Battle of Bushy Run
History of the Battle of Bushy Run
The 213 acres of forested and grassy areas that comprise Bushy Run Battlefield, Westmoreland County, Pennsylvania, can be viewed as one large historical entity. The events that transpired here in August 1763, during Pontiac’s War, forever set Bushy Run apart as a place of historical significance. The battle near Bushy Run and the events of Pontiac’s War leading to the battle add to the understanding of the Indian-European culture clash, which is an important theme in American history. The battle also has a place in the broader study of American settlement and expansion, and possesses great significance in the realm of British, Amerian and Indian military history.
A Significant Story
The British victory at Bushy Run was the critical turning point in Pontiac’s War. It also prevented the capture of Fort Pitt (Pittsburgh) and restored lines of communication between the frontier and eastern settlements. The British victory helped to keep the “gateway to western expansion” open.
Pontiac, an Ottawa chief in the Detroit areas, retaliated against British policies and control following the collapse of New France at the close of the French and Indian War. Because of Pontiac’s successful advances against the British, Indian revolts quickly spread eastward. His plans were covert until 1763 when attacks on British outposts began. By the end of July, nine British forts were captured, a tenth fort abandoned, and the great strongholds of Pitt and Detroit under seige. The geographic area affected included the present states of Pennsylvania, New York, Ohio, Indiana, Michigan, Wisconsin and parts of Maryland and West Virginia. Truly this was the greatest Indian threat to the British colonies during the 18th century.
Because the Indians so throroughly controlled the frontier, information about the war filtered slowly east to the British high command. Once the scope of the situation was realized in late June, an expedition was organized to march west to Fort Pitt and then to proceed north and west to re-estabish fallen forts. Colonel Henry Bouquet, a Swiss born professional soldier, commanded the expedition as it left Carlisle, Pennsylvania on July 18th. Indian scouts observed Bouquet’s army marching west along Forbes Road and reported this to the large force of Indians surrounding Fort Pitt. The Indians decided to temporarily end their siege and attack the British expedition in the open. The attack took place one mile east of Bushy Run Station on August 5th and 6th, 1763. The engagement resulted in a victory for the British.
A Unique History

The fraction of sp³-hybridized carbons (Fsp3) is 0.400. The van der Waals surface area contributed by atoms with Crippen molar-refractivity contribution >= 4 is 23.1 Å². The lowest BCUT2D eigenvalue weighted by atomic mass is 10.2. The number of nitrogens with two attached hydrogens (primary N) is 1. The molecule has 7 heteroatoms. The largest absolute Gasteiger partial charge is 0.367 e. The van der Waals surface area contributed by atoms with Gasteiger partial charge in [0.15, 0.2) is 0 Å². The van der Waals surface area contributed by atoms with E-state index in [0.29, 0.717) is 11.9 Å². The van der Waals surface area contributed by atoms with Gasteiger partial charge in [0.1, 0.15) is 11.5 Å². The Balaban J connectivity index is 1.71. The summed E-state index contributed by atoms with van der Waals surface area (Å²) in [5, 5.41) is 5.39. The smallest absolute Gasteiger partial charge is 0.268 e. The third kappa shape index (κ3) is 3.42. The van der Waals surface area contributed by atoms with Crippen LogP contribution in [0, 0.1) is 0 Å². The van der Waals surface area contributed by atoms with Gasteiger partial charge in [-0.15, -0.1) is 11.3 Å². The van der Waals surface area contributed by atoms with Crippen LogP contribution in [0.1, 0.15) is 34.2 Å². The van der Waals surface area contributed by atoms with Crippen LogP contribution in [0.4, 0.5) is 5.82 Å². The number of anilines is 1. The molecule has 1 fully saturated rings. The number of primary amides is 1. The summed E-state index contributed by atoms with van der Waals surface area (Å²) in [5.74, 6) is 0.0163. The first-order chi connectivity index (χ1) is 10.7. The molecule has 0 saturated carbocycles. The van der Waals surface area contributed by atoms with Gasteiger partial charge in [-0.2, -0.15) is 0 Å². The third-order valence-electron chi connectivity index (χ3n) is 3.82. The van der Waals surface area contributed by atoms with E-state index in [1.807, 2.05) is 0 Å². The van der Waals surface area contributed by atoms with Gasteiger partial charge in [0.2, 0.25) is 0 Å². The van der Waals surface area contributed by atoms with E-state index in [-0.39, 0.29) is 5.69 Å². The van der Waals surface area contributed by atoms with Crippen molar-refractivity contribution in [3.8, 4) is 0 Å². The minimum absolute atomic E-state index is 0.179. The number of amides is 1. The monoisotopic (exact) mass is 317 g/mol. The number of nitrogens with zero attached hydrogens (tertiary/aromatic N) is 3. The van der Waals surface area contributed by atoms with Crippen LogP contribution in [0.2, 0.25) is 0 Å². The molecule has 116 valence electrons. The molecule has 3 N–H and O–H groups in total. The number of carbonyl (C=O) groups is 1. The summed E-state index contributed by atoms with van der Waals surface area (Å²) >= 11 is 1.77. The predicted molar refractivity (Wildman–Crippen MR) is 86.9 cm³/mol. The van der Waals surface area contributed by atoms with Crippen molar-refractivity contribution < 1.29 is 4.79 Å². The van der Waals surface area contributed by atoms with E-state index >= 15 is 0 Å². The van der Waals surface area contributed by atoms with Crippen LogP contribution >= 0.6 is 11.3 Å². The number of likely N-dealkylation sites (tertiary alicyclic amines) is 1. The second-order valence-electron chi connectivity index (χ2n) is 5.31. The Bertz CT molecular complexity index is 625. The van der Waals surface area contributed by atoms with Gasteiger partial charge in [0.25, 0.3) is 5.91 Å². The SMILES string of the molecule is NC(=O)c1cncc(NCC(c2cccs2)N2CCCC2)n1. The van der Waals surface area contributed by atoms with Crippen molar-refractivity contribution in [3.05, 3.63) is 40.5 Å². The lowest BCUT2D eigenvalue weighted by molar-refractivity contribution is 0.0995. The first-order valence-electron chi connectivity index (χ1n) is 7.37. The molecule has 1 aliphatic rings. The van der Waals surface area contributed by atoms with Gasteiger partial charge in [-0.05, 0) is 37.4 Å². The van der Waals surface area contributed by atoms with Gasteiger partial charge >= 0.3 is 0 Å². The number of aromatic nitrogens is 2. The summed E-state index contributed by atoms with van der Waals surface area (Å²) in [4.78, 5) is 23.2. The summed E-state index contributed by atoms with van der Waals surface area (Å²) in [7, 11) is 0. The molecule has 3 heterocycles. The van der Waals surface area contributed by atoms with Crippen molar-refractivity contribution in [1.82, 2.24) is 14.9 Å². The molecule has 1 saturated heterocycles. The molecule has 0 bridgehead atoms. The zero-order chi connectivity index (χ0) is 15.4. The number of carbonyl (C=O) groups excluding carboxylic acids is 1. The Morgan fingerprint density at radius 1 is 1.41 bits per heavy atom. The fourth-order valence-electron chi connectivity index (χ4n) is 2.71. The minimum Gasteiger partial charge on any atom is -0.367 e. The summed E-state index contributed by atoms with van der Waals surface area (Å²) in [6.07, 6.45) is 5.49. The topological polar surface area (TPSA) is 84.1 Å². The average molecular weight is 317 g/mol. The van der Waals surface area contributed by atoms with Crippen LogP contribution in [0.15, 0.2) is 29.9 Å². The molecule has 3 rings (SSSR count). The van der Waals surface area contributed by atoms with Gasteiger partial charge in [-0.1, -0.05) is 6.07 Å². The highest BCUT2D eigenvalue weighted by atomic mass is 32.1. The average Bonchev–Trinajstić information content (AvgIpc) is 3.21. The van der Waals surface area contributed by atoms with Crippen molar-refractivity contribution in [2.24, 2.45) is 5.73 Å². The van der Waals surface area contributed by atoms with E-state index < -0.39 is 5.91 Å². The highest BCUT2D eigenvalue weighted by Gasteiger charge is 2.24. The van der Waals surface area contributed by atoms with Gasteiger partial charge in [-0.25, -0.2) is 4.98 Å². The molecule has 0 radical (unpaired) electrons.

Bushy Run Battlefield is the only historic site or museum that deals exclusively with Pontiac’s War, one of the most significant Native American conflicts in American History. The battlefield today is topographically intact. Combatants’ positions and maneuvers can be “seen” and understood and the wooded acres (90 acres) give a sense of the original environment at the time of the battle. Self-guiding trails, guided tours and interpretive programs return visitors to the days of the battle. Interpretive exhibits located in a modern Visitor’s Center aid the visitor in understanding the significance of the events that occurred at Bushy Run. Only historic sites, particularly battlefields, can give visitors this unique feeling. A sixth sense tells you something unique and important happened here, something that changed the lives of people and the progression of history.
A French expedition led by Pierre-Joseph Céleron de Blainville claims the Ohio Country in the name of Louis XV of France (Warren, PA).
French troops land at the site of present-day Erie, PA, and begin construction of Fort Presqu’ Isle.
The French begin construction of Fort LeBoeuf (Waterford, PA).
French soldiers occupy John Fraser’s trading post at the Indian village of Venango (Franklin, PA).
Twenty-one-year-old Major George Washington reaches Fort LeBoeuf with a letter from Robert Dinwiddie, Governor of Virginia, claiming that the French are trespassing on British territory.
Forty Virginia militiamen under Captain William Trent begin constructing Fort Prince George at the forks of the Ohio (Pittsburgh).
Fort Prince George’s garrison surrenders without a fight to a French force of 500 men. The French begin constructing Fort Duquesne shortly thereafter.
A Virginia militia detachment under George Washington attack a small French force east of present-day Uniontown, PA. Eleven French soldiers, including their commander Ensign Villiers de Jumonville, are killed; 21 are captured, and only one French soldier escapes. Washington loses are one man killed and a few wounded out of 40 under his command. This brief encounter is considered to be the beginning of the French and Indian War.
Approximately 600 French troops and 100 Native Americans attack 300 colonial and British soldiers at the hastily built Fort Necessity.
Washington surrenders the fort and retreats to Virginia.
Major-General Edward Braddock’s British army of about 1,350 British regulars and 500 colonial troops leave Alexandria, VA, intending to capture Fort Duquesne.
Braddock’s campaign ends in disaster at the Battle of Monongahela, eight miles east of Fort Duquesne. Nearly two-thirds of the 1,500 British troops engaged are killed or wounded, including Braddock himself, who dies during the retreat. The French and Indian force of nearly 900 suffers less than 50 casualties.
Following Braddock’s defeat, natives begin a reign of terror on the frontier with an attack on the Penn’s Creek settlement on the Susquehanna River.
Great Britain issues a formal declaration of war against France
A French and Indian force captures and burns Fort Granville (near Lewiston, PA).